A local NBC News reports on how a probate court recognizes the will made by billionaire Harold Simmons and how the court accepts the executor of the will by allowing individual administration:
“Texas billionaire Harold Simmons made his wife the sole beneficiary of his estate, listing no political or charitable contributions in a will made public Monday.
A Dallas probate judge ordered the release of a redacted version of Simmons’ will, signed about three weeks before his Dec. 28 death.
Simmons was an East Texas native who eventually turned his investment in a single Dallas pharmacy into a corporate empire with interests ranging from metals to a nuclear waste dump. The will does not disclose the value of his estate, but lists Annette Simmons as the recipient of his savings, personal and household effects, and properties in Texas, California and Arkansas.”
Every estate of a person who passed away is subject to a proper probate in Texas. In the article’s instance, the decedent, Harold Simmons, left a valid will, which makes the beneficiary undergo probate of will as muniment of title, otherwise known as the evidence indicating ownership of asset. This means that the inheritor recognize Annette Simmons needs the court to acknowledge her as the sole heir of all estates her late husband left behind.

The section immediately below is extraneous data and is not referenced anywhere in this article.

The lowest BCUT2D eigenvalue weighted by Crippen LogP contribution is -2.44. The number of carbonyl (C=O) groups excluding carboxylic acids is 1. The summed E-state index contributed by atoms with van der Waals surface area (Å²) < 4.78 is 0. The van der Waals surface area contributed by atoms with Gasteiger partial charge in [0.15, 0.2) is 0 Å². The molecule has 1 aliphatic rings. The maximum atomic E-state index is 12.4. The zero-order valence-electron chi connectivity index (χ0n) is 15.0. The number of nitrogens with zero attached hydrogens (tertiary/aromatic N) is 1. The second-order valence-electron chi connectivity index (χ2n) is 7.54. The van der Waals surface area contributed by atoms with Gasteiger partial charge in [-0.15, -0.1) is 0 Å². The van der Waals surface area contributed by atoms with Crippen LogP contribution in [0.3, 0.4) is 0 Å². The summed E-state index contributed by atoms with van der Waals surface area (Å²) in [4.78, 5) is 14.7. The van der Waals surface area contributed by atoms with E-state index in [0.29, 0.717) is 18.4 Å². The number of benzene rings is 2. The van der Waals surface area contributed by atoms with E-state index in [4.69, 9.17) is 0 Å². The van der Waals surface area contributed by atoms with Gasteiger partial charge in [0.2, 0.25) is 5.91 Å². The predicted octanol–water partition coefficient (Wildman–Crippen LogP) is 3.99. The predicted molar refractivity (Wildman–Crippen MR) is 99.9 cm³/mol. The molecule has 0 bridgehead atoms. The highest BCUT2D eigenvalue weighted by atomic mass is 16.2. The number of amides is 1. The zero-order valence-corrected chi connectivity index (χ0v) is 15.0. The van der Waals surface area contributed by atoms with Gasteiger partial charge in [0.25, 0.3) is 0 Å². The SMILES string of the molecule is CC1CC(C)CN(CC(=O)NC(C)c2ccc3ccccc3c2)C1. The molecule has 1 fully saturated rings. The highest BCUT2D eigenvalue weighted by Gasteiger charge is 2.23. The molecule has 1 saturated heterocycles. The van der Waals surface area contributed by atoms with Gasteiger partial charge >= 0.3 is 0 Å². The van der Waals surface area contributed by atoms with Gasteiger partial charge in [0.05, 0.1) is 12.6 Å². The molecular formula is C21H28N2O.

All documents that undergo through probate courts, like estate properties and bank accounts, become public: virtually anyone can see the archives without restrictions. However, in Simmons’ case, the court released censored documents to keep sensitive information private, as disclosing them may invade the family’s safety and privacy.
Besides the muniment of title, there is another procedure called individual administration, where an executor is authorized to administer the estate. In case of a will or trust contest, individuals can turn to reputable probate attorneys who can help and guide them about proper court proceedings and other courses of action, like filings records of various kinds of properties.
(Source: Texas Billionaire Harold Simmons’s Redacted Will Released, NBC News (DFW), 3 February 2014)